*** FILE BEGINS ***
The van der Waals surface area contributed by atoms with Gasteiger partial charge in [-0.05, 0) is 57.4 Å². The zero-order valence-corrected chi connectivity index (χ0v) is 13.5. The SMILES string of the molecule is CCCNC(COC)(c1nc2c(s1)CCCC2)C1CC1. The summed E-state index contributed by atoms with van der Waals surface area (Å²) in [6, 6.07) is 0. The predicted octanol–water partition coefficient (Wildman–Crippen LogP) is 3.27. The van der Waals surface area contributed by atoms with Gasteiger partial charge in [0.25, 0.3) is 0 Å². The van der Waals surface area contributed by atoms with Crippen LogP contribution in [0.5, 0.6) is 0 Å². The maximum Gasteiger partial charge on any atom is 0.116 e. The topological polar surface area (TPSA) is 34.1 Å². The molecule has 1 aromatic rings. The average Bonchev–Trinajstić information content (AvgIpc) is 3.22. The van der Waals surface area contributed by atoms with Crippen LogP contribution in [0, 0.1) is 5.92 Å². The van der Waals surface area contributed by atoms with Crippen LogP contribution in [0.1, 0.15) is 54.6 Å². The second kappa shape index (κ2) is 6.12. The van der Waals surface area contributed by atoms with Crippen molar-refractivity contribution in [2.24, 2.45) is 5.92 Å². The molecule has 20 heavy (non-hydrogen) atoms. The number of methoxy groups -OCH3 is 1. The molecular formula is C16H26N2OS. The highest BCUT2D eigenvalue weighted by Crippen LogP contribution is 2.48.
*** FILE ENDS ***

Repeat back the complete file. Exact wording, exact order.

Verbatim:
The van der Waals surface area contributed by atoms with Gasteiger partial charge in [-0.05, 0) is 57.4 Å². The zero-order valence-corrected chi connectivity index (χ0v) is 13.5. The SMILES string of the molecule is CCCNC(COC)(c1nc2c(s1)CCCC2)C1CC1. The summed E-state index contributed by atoms with van der Waals surface area (Å²) in [6, 6.07) is 0. The predicted octanol–water partition coefficient (Wildman–Crippen LogP) is 3.27. The van der Waals surface area contributed by atoms with Gasteiger partial charge in [0.25, 0.3) is 0 Å². The van der Waals surface area contributed by atoms with Crippen LogP contribution in [0.5, 0.6) is 0 Å². The maximum Gasteiger partial charge on any atom is 0.116 e. The topological polar surface area (TPSA) is 34.1 Å². The molecule has 1 aromatic rings. The average Bonchev–Trinajstić information content (AvgIpc) is 3.22. The van der Waals surface area contributed by atoms with Crippen LogP contribution in [0, 0.1) is 5.92 Å². The van der Waals surface area contributed by atoms with Crippen LogP contribution in [0.1, 0.15) is 54.6 Å². The second kappa shape index (κ2) is 6.12. The van der Waals surface area contributed by atoms with Crippen molar-refractivity contribution in [2.24, 2.45) is 5.92 Å². The molecule has 20 heavy (non-hydrogen) atoms. The number of methoxy groups -OCH3 is 1. The molecular formula is C16H26N2OS. The highest BCUT2D eigenvalue weighted by Crippen LogP contribution is 2.48.